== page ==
Managing Access Requests and Segregation of Duties Compliance
Maintain SoD compliance with a holistic IGA solution that manages access requests and provides an authoritative source of identity definitions.
As the pace of digital transformation increases, so does the complexity of an organization’s IT infrastructure. Gartner predicts that by 2025, almost two-thirds (65.9%) of global spending on application software will be directed toward cloud technologies, up from 57.7% in 2022. Moving from on-premises to hybrid and cloud architectures means companies must manage access controls across a diverse ecosystem.
The challenge? Each Software-as-a-Service (SaaS) application incorporates its own security models, while the Infrastructure-as-a-Service (IaaS) and Platform-as-a-Service (PaaS) service providers use different terminologies. As users request access to additional resources, using the built-in dashboards to monitor compliance with internal controls can be overwhelming. To maintain Separation of Duties (SoD) compliance, organizations need a holistic Identity Governance and Administration (IGA) program to manage these access requests and provide an authoritative source of identity definitions.
What does Separation of Duties (SoD) Mean?
Separation of Duties (SoD) — also called Segregation of Duties — refers to a set of preventive internal controls in a company’s compliance policy that mitigates the risk of error and fraud by requiring more than one person to complete a transaction-based task. In the traditional sense, SoD refers to separating duties — such as accounts payable from accounts receivable — to limit embezzlement.
For example, a user who can create a vendor account in a payment system should not be able to pay that vendor to eliminate the risk of fraudulent vendor accounts. In modern IT infrastructures, SoD ensures that no one user or role can transact every activity within any business process from start to finish without proper checks and balances. A primary SoD control is managing users’ access rights to digital resources across the organization’s ecosystem.
What is Separation of Duties (SoD) Compliance Risk?
In the early 2000s, a series of corporate scandals led to the United States Congress passing the Sarbanes-Oxley Act of 2002 (SOX), which required SoD compliance across a variety of information security standards and regulations. The compliance risk associated with SoD violations can lead to monetary penalties and audit findings. As information systems have become intertwined with financial reporting practices, business data security audits increasingly focus on access controls that limit users to “least privilege” and SoD policies that prevent conflicts of interest.
For example, the IT Administrator who can add and edit system access permissions should not be allowed to access financial systems. Another IT SoD control ensures that the person who implements firewall controls cannot approve those changes.
What Are the Difficulties With Maintaining SoD in a Cloud Infrastructure?
Cloud infrastructures create complex, interconnected digital ecosystems that often lack visibility. With disparate definitions of roles, groups, and identities from one application or cloud service provider to another, managing SoD compliance becomes difficult.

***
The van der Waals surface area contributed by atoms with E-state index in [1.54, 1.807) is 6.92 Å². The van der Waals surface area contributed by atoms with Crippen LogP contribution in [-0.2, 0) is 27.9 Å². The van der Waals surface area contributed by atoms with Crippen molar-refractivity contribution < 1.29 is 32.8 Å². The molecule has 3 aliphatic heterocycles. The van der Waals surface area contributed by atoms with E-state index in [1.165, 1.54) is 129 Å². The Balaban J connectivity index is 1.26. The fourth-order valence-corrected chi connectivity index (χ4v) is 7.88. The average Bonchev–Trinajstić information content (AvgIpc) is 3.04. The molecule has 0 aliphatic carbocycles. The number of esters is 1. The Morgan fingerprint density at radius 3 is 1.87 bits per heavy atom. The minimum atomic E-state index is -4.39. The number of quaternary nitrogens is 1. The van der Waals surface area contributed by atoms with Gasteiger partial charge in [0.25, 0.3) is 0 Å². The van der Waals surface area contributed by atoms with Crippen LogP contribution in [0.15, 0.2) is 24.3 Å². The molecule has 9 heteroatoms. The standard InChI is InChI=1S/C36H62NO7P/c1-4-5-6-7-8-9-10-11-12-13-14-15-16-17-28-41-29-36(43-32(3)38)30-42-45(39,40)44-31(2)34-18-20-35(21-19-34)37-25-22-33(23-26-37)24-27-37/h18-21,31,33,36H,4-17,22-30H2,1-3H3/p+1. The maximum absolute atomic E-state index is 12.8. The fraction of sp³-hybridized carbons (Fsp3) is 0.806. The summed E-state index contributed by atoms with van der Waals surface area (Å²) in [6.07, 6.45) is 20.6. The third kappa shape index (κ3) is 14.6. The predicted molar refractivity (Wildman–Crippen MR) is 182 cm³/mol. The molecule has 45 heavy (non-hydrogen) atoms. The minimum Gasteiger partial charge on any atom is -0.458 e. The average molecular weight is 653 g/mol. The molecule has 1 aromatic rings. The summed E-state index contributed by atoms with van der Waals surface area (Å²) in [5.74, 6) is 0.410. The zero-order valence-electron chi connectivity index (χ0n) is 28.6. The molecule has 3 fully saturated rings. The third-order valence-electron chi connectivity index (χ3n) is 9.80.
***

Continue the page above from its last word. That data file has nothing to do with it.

Disparate Identity Definitions
Different applications use different terms for roles, groups, and entitlements. So managing user access often relies on cross-referencing multiple dashboards — manual processes that open the organization to human error risks and SoD violations.
Lack of Fine-Grained Entitlements
Many vendor-supplied access management tools only allow you to limit access to the resource. However, Enterprise Resource Planning (ERP) applications often embed multiple modules.
For example, SAP incorporates modules for both Marketing and Sales. While the sales team may need sensitive customer information such as bank accounts, the marketing team does not. Or, someone on the APAC sales team shouldn’t have access to customer information of the EMEA sales team. Organizations often struggle to maintain access policies within these larger cloud resources, leading to potential SoD violations.
Lack of Managing Non-Person Identities
The cloud adds to the complexity by changing the types of identities you deal with. New non-person identities, such as service accounts, robotic process automations (RPAs), and Internet of Things (IoT) devices can access networks, systems, and software.
For example, RPAs often streamline a business process by automating multiple manual tasks like making payments or approving invoices. Although RPAs may appear to minimize SoD risks, it only mitigates them when SoD controls are applied to the account executing the RPA. Additionally, human actors can write the RPA scripts — but if they shouldn’t be accessing the resources the RPA is acting upon, then you need to monitor the RPA’s access to ensure humans aren’t using the RPA to circumvent controls.
Inability to Monitor Privileged Access
As organizations move to the cloud, non-person identities require more privileged access to perform their expected tasks. However, non-person accounts are rarely monitored with the same stringency applied to administrators. This lack of visibility is yet another potential compliance risk.
How Does the Access Request Process Increase Compliance Risk?